Breaking the silence about suicide

Steve Gasser says his son has attended more funerals than he has because of teen suicides in the Red Deer area since last spring.

Steve Gasser says his son has attended more funerals than he has because of teen suicides in the Red Deer area since last spring.

Recently, the issue was forced wide open with youth stepping forward to break the silence online.

A Facebook group page, Suicide Awareness Red Deer, it’s #timeforchange, is dedicated to six “young lives” lost in the past year.

Membership on the social media page grew by more than 1,000 since Thursday to over 6,500 on Friday.

“I think the kids are looking for answers as much as the parents. Nobody sees it coming, and it happens again,” said Gasser, a Red Deer parent, on Friday.

He said word of a suicide spreads fast among youth who are so connected by social media. Soon everyone knows.

The funerals are devastating for survivors, he said.

“You can just feel the pain in the air that everyone is going through, and you think the kids see this, there’s no way they’d do this to their family, their friends, but . . .”

Noreen McCallum, program manager of community addiction and mental health with Alberta Health Services in Red Deer, said AHS wants to help.

“We do know right now there is a lot of concern in the community around suicide. We are working with our community partners to ensure that youth in Red Deer do have supports and services available,” McCallum said.

Jason Carey, counselling manager with Kids Help Phone, said Red Deer has to acknowledge what is going on and help break the stigma attached to issues like depression, mental health issues and suicide.

“The worst thing they can do is shove it under the carpet. They need to address it. They need to name it as a problem,” Carey said.

“Look, this is a serious issue. It’s a big issue. Between the ages of 15 and 24, (suicide) is the second leading cause of death. That’s frightening. That’s in Canada.”

He said it’s a myth that talking about suicide, that even mentioning it, is going to put it into a teen’s head to do it.

“We need to start talking about it and we need to talk about it openly. Just 10 years ago the topic of sexual abuse was taboo. Now it’s talked about everywhere.”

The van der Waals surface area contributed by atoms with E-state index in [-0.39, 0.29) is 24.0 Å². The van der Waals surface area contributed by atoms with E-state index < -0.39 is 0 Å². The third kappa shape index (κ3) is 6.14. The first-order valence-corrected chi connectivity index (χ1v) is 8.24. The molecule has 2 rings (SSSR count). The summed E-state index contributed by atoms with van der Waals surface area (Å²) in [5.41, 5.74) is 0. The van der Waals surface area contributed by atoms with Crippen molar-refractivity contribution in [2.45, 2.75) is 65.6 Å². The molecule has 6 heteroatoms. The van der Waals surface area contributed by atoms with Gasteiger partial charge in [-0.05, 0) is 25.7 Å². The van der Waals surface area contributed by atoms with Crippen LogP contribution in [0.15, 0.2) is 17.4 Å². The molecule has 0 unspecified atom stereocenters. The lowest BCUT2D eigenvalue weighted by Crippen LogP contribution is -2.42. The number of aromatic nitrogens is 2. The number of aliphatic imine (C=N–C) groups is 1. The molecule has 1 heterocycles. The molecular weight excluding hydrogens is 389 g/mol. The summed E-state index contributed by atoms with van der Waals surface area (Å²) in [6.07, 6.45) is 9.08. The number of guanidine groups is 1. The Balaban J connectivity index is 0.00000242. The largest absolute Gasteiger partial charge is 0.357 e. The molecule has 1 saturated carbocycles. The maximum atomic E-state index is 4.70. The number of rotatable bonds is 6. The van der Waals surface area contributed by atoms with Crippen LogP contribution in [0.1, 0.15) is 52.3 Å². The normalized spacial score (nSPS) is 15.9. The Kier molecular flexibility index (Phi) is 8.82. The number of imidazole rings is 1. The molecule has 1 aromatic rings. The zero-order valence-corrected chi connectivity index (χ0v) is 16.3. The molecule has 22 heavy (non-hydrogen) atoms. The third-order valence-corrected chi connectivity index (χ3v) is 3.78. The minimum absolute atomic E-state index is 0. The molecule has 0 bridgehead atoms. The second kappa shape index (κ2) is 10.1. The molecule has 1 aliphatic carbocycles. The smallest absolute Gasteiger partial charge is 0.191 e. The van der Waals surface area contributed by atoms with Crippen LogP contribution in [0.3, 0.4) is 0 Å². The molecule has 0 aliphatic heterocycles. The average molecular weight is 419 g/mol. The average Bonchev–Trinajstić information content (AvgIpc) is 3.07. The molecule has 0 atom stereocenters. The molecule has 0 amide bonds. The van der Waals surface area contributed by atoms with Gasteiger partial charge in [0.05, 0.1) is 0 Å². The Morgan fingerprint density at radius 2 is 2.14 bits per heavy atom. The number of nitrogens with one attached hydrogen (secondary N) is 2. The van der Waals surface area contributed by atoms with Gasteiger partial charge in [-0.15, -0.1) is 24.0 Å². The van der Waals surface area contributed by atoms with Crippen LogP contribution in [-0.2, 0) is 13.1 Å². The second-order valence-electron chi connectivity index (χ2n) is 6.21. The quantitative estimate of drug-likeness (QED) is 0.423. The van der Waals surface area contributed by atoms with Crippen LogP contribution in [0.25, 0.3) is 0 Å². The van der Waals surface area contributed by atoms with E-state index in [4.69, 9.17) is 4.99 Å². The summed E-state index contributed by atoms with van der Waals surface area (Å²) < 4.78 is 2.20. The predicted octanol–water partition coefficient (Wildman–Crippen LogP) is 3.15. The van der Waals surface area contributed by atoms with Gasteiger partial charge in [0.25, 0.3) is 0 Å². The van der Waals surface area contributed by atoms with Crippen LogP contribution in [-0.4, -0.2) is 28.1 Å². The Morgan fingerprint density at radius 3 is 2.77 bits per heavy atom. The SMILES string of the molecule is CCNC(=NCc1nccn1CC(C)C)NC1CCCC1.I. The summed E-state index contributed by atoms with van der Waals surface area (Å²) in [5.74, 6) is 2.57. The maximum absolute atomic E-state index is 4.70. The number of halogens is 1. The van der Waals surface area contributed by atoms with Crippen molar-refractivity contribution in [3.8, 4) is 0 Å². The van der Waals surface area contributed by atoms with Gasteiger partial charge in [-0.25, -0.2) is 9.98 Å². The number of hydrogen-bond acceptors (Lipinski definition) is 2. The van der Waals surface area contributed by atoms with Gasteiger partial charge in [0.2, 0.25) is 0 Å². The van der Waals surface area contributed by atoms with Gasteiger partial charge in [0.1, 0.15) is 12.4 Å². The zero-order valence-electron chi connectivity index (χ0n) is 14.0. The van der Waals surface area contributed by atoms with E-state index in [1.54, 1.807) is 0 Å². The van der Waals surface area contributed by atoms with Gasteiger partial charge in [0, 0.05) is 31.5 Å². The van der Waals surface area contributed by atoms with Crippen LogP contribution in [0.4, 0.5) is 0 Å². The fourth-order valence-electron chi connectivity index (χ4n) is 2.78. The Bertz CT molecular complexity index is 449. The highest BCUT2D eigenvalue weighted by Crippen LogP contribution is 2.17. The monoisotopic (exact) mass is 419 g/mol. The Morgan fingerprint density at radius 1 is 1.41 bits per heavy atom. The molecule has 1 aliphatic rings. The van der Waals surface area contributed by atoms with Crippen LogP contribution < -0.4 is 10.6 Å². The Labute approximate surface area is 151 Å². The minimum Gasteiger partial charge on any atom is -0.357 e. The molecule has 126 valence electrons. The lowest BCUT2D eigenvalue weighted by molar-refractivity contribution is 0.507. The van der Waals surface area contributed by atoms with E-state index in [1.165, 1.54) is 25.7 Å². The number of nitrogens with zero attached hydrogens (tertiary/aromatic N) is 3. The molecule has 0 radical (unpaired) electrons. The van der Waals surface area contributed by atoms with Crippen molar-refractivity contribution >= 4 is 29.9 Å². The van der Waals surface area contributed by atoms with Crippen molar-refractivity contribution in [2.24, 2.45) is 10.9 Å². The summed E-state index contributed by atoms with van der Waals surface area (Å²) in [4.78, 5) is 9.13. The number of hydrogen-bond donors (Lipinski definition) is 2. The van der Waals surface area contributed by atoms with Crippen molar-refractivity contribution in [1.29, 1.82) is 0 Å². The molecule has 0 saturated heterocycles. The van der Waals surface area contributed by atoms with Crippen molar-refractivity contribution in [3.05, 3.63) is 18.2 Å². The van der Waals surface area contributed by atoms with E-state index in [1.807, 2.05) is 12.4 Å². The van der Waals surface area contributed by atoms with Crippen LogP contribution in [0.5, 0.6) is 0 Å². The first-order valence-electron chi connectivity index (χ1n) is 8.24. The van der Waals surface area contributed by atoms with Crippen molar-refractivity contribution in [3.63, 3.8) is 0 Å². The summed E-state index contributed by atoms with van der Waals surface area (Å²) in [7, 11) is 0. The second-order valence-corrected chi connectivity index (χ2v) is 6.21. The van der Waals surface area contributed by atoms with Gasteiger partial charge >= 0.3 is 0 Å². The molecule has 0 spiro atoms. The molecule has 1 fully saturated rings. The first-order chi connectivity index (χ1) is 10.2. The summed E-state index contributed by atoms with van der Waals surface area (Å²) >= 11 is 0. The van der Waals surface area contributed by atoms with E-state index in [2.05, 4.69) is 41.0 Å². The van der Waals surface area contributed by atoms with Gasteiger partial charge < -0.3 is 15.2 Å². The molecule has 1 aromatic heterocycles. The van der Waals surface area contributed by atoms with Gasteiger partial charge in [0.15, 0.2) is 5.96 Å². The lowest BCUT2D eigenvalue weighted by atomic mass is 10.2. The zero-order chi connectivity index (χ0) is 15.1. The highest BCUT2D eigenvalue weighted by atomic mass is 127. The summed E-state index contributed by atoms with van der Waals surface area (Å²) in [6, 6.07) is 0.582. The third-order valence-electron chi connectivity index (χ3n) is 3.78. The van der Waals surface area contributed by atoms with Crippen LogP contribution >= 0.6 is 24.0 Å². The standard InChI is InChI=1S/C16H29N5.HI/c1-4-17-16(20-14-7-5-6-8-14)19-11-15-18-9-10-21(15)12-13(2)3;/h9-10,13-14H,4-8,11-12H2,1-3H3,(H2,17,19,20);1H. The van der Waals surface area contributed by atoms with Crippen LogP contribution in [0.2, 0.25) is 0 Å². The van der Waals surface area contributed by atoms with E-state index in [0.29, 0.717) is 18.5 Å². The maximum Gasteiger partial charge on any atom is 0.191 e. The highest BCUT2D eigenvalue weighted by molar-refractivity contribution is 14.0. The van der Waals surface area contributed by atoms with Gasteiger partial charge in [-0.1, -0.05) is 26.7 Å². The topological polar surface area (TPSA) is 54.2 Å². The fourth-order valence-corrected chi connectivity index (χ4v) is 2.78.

He encouraged youth with problems not to wait to reach out to someone.

“One of our mottoes at Kids Help Phone is there’s nothing to big, there’s nothing too small. What may start out as something very, very minute, if it’s not dealt with, then you pile a bunch of other stuff on top of it, the next thing you know you’re spiralling out of control.”

Carey said young people struggling with issues don’t have to face them alone.

“There are people here ready and willing to listen to what they are going through. Kids Help Phone is here all the time — 24/7. It’s confidential, anonymous. We don’t trace anything. We don’t have call display. They are in the driver’s seat when they call.”

Gasser said he wonders if social media and the constant connection and exposure is part of the problem.

“They never get a break. Anywhere in the world, they are connected to their high school and all the pressures that includes. That’s the only thing that I see that’s really changed in life, from even five, six, seven years ago.”

Heather Jackson, of Lacombe, who lost her 15-year-old son to suicide in June 2011, said it’s important to speak up about suicide.

“There’s no singular reason people choose suicide. There are lots of reasons. Just the same, there’s no one answer to preventing it,” Jackson said.

Having lost her son, Jackson said she knows the struggles life throws at you and the despair people feel.

“I just feel there’s so much stress in people’s lives and they’re not able to manage it. Placing unrealistic expectations on ourselves all the time, and each other.

“We kind of live in a world of instant gratification. People want instant results and instant happiness and it just doesn’t happen that way.”

But Jackson said they need to know there’s a lot of help available.

Call Kids Help Phone toll-free at 1-800-668-6868 or visit www.kidshelpphone.ca.

Contact the Alberta Health Services’ Mental Health Help Line at 1-877-303-2642, or other agencies like police, hospital, or counselling centres.

szielinski@bprda.wpengine.com


Alberta Health Services says youth in crisis will often give indications that they are in trouble.

Warning signs include:

• Threatens or talks about suicide or has a plan for suicide.

• Talks about wanting to die or shows a preoccupation with death.

• Shows changes in behaviour, appearance or mood.

• Abuses drugs, alcohol, gambling.

• Deliberately self injures.

• Says things like “I’m going to kill myself,” “I wish I were dead,” “I shouldn’t have been born,” “I won’t be a problem for you much longer,” “Nothing matters,” or “It’s no use.”

• Makes statements about hopelessness, helplessness or worthlessness.

• Gives away prized possessions or makes a will.

• Loses interest in activities or things once cared about, always feels bored.

• Has trouble concentrating or has difficulties with school work.

• Often complains about physical symptoms that are related to stress and emotions, such as stomach aches, headaches or fatigue.

• Becomes overly impulsive and may engage in violent actions or rebellious behaviour.

For more information visit www.albertahealthservices.ca/4947.asp

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